“We’re in this moment where we don’t have the luxury of reading and seeing, we have to try to interpret what’s going on,” said Shierholz, who is also a former chief economist at the Labor Department. 

She noted that the positive report indicates the flurry of coronavirus relief bills enacted in recent months to help keep the economy afloat during the pandemic appear to be working.

“The provisions that we’ve implemented, are sustaining income, which means that as things reopen there is confidence and demand there to get people back to work,” Shierholz said. 

The news wasn’t all positive. While the unemployment rate for adult women, adult men, white workers, Hispanic workers dropped from April to May, it rose slightly for black workers to 16.8 percent.

And the number of workers who said they have permanently lost their jobs increased by 295,000 in May to 2.3 million.

The leisure and hospitality industry, which was battered by state stay-at-home orders and shed more than 8 million jobs in April and March, added 1.2 million jobs last month. 

But even as jobs gains were seen elsewhere, employment in government continued to decline, shedding 585,000 jobs in May for a total loss of 1.5 million jobs in two months.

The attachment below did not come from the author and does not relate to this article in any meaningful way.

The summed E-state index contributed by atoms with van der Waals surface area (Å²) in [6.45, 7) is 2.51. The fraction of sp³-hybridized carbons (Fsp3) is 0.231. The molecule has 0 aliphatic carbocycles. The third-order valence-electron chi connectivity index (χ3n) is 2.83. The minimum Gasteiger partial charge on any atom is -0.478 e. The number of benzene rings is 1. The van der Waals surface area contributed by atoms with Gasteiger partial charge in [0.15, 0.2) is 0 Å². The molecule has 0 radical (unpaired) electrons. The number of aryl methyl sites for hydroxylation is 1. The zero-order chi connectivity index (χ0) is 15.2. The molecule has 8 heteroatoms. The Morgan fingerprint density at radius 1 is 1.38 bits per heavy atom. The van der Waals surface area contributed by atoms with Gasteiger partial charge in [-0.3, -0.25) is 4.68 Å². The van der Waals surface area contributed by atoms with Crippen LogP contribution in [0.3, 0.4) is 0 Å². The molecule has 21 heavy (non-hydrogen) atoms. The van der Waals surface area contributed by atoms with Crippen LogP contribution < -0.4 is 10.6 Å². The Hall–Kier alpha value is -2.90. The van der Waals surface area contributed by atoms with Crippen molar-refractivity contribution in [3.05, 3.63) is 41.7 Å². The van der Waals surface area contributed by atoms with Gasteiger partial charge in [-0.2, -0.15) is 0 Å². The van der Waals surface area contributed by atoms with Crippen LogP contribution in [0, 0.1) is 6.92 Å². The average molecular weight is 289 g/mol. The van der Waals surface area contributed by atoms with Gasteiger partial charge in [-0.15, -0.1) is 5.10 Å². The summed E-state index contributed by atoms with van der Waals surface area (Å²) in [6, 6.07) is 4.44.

Most of those losses were in local government — a major employer for black workers, and one factor contributing to the black unemployment rate holding steady even as the overall rate declined.

The jobless rates for teenagers (29.9 percent) and Asians (15 percent) also saw little change from April to May. 

The May jobs report lands amid a debate in Washington over whether to extend the unemployment benefit program created to help jobless Americans weather the pandemic. 

With more than 40 million unemployment claims filed throughout the pandemic, Republicans argue that an additional $600 weekly unemployment payment authorized in a March assistance bill will discourage Americans from getting back to work and stymie the recovery. 

But, former congressional economists from both Republican and Democratic administrations warned lawmakers earlier this week that more aid may be needed. 

A failure to extend the benefits will “hinder our ability to recover,” said Douglas Elmendorf, who led the Congressional Budget Office from 2009 to 2015. He said benefits should stay in place until the national jobless rate falls back down to 6 percent.

This blog originally appeared at Politico on June 5, 2020. Reprinted with permission.

About the Author: Rebecca Rainey is an employment and immigration reporter with POLITICO Pro and the author of the Morning Shift newsletter. Prior to joining POLITICO in August 2018, Rainey covered the Occupational Safety and Health administration and regulatory reform on Capitol Hill. Her work has been published by The Washington Post and the Associated Press, among other outlets.

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Madeline Messa

Madeline Messa is a 3L at Syracuse University College of Law. She graduated from Penn State with a degree in journalism. With her legal research and writing for Workplace Fairness, she strives to equip people with the information they need to be their own best advocate.